Dear Running Doc,
I am 25 years old and have always exercised when on vacation; swimming, kayaking, bicycling, windsurfing, etc. I do not like working out in the gym. I would like to make regular exercise a part of my life. I have thought about running but don’t know how to start. Running Doc, can you please tell me how to begin a running program?
Harris B., Manhattan
Thanks for the great question, Harris. You really have begun by having the courage to ask and be willing to do it right. Follow these easy steps and you will be running in no time:
1. First get a complete head to toe physical exam by your primary doctor. Regardless of age it is always smart to be cleared to start a regular exercise program.
2. Pick out a good pair of running shoes. Don’t skimp here. Really, running shoes are your basic equipment. I always suggest new runners start with a structured running shoe to help prevent lower extremity aches and pains that can get annoying.
3. Before starting a running program, you must start a stretching program. Stretch your hamstrings, and calves. Make sure you warm up before stretching – jumping jacks, light jog or bike. When you start to sweat, it means that you have raised your temperature one half degree so your muscles can stretch like warm taffy. Stretch four times a week. If you don’t know how to stretch, pick up a book written by Bob Anderson who specializes in stretching. Flexible muscles will decrease annoying small tears once you get going.
4. Now it’s time to begin running and walking. Living in Manhattan it’s easy to judge distance; if out of Manhattan judge a similar distance. Start by walking around one square block four times a week.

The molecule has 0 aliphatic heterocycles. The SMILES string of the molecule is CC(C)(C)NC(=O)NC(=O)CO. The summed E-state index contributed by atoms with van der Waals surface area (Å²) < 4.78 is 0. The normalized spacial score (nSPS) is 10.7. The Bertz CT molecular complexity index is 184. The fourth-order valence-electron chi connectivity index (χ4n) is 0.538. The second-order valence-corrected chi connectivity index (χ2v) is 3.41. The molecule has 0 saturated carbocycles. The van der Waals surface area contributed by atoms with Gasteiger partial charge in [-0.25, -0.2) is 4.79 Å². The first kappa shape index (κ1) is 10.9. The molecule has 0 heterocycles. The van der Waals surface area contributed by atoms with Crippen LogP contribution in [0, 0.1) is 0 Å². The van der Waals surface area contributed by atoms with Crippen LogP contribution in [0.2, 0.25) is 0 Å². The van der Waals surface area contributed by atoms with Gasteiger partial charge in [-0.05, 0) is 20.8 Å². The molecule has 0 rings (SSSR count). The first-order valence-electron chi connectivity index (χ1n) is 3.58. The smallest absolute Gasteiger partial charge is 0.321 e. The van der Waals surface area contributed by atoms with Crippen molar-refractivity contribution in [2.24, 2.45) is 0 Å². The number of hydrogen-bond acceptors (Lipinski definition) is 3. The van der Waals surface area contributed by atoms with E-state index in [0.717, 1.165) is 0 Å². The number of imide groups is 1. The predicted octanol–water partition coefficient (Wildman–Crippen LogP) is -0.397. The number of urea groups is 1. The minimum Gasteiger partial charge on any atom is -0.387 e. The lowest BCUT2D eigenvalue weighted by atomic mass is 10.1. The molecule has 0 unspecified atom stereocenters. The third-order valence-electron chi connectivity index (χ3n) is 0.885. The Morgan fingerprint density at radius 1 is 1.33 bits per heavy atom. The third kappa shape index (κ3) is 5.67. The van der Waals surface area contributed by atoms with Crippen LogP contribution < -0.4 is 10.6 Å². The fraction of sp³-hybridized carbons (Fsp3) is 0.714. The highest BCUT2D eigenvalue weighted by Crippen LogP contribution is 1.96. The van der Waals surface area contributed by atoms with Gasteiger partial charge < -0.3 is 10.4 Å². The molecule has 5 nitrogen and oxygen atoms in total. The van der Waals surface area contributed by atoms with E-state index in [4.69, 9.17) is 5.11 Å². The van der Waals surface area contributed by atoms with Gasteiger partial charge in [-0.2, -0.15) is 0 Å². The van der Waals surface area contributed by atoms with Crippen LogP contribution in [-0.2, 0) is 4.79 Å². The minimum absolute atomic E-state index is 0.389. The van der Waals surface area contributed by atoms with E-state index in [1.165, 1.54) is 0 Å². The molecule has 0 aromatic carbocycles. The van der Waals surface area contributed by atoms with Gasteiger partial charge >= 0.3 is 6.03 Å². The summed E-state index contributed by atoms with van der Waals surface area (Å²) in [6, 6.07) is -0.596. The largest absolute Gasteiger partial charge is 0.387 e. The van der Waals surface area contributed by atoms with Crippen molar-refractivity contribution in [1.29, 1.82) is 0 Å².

5. Once your comfortable walking around the block briskly it’s time to run a bit. Run until you feel very short of breath then drop back to walking until you feel you can run again and do the same thing. When you start, you will be mostly walking but as you progress you will get to running the whole way. Do this for two weeks without increasing the length of the run, four times per week.
6. Congratulations, you are now a runner! Now start by increasing to two blocks. Again, you can walk and run until you can get to the point of running the entire new course for two more weeks.
7. Know you are on our own. Increase your mileage by no more than 10% per week.
Harris, and everyone else starting a running program, we wish you good health. If any questions come up along the way feel free to write in and have them answered here.
Enjoy the Ride!
* * *
Lewis G. Maharam, MD, FACSM is one of the world’s most extensively credentialed and well-known sports health experts. Better known as Running Doc™, Maharam is author of Running Doc’s Guide to Healthy Running and past medical director of the NYC Marathon and Rock ‘n’ Roll Marathon series. He is Medical Director of the Leukemia & Lymphoma Society’s Team in Training program. He is also past president of the New York Chapter of the American College of Sports Medicine. Learn more at runningdoc.com.
Want your question answered in this column? Write to running doc at email@example.com.